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Published: 16/10/2018
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The internet has become so central to modern life that many people can't think of functioning without it, but there's one aspect of the digital sphere that can still leave people cold – online banking. Whether it's fear of fraudulent activity, concerns about the spate of high-profile IT scandals or simply the fear of the unknown, many savers still prefer to bank with a high street name than head online, yet doing so could leave them hundreds of pounds worse off.

Online savings rate boost

It's all to do with interest rates. It's becoming increasingly apparent that the rates on offer from high street names typically pale in comparison to those from online banks, with research from Hargreaves Lansdown finding that competitive online savings accounts can earn you more than twice as much interest as the best branch-based equivalent.

For example, the best high street branch rate for a one-year bond comes in at just 1% (from Nationwide), yet our own Best Buys show that the best online rate clocks in at 2.05% (from BLME), which could leave you with £106 more interest after the year on a £10,000 investment, simply by heading to an online challenger.

What is a challenger bank?

The difference becomes even more significant when looking at longer terms: the best online rate for a two-year deal (from Al Rayan Bank) stands at 2.32%, well above Barclays' 1.21% and equating to £229 in additional interest over the two-year term, while for a five-year bond, it's possible to get a rate of 2.70% from Close Brothers Savings, BLME and Ikano Bank, compared with 1.75% from Nationwide, equating to £530 extra over the term.

Some of these accounts can only be opened and operated online, and there's a growing trend for accounts (and banks) that can purely be managed by mobile app, such as Atom Bank. The same applies with easy access accounts, with our own research showing that some of the best deals are online-exclusive.

This includes new bank Marcus by Goldman Sachs, with its Online Savings Account offering the market-leading rate of 1.50%, while Virgin Money's internet-operated range of E-Savers pay the next-best rate of 1.42%. In comparison, TSB offers an easy access rate of just 0.50% for those who want to open an account in branch, with many similar deals from high street banks paying little more than base rate.

Get online!

Given the potential interest boost – and the resulting financial benefits – on offer from online deals, it makes sense to consider them, yet some savers still need to be convinced. Indeed, although ONS figures show that 90% of households in Great Britain have internet access and the same proportion regularly use the internet, only 69% of people bank online. This shows that there's still work to do to highlight the merits of online banking, and it's hoped that Get Online Week, which this year runs from 15-21 October and is encouraging people to #try1thing, will do just that.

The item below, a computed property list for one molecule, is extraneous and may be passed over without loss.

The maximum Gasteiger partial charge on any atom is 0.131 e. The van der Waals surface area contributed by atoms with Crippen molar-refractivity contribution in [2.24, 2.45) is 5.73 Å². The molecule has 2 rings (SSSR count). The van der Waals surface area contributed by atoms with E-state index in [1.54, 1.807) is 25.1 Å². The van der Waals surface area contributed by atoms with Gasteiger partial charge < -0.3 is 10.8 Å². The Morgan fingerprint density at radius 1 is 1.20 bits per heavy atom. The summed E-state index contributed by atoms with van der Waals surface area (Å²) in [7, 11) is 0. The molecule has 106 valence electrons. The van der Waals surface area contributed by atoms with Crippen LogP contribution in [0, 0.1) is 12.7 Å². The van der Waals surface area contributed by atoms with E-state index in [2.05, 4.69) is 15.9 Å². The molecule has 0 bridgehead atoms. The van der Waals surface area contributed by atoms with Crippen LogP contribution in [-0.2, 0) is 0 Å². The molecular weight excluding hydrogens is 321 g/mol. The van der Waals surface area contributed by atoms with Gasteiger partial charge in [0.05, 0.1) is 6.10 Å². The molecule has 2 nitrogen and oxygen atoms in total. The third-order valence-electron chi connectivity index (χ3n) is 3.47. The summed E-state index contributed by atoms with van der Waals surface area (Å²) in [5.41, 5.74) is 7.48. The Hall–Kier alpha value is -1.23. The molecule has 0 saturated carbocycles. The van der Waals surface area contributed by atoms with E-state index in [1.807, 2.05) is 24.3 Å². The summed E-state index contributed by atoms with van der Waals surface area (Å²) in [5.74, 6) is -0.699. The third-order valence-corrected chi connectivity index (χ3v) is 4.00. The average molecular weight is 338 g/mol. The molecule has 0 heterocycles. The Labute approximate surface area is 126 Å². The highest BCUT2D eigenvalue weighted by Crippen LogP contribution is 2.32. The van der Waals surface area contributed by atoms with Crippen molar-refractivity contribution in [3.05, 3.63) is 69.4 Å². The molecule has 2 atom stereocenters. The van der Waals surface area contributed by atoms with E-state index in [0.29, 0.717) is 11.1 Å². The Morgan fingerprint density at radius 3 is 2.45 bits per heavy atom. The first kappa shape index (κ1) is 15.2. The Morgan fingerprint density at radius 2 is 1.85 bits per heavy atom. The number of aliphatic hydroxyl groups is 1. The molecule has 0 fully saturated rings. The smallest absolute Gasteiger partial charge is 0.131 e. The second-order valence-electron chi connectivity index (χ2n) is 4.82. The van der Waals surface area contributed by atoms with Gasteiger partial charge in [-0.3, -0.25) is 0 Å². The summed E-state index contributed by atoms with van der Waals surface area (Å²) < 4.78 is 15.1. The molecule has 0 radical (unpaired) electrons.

"20 years ago fewer than one in 10 of us had an internet connection: now nine out of 10 do," said Sarah Coles, personal finance analyst at Hargreaves Lansdown. "Yet millions are missing out. Some 4.5m people have never used the internet, and even those who do could be getting so much more out of it … If you try online banking it could help you get to grips with your finances, [and] if you save online with one of the newer internet banks, you could end up hundreds of pounds better off."

So why not give online deals a go? Challenger banks may not be as well known as high street names, but they still have the same kind of financial protection, so all you've got to lose is your fear of the unknown. Check out our Best Buys to find the best deals – most of which are internet-operated – and see if it's time to embrace digital banking.


Information is correct as of the date of publication (shown at the top of this article). Any products featured may be withdrawn by their provider or changed at any time. Links to third parties on this page are paid for by the third party. You can find out more about the individual products by visiting their site. will receive a small payment if you use their services after you click through to their site. All information is subject to change without notice. Please check all terms before making any decisions. This information is intended solely to provide guidance and is not financial advice. Moneyfacts will not be liable for any loss arising from your use or reliance on this information. If you are in any doubt, Moneyfacts recommends you obtain independent financial advice.

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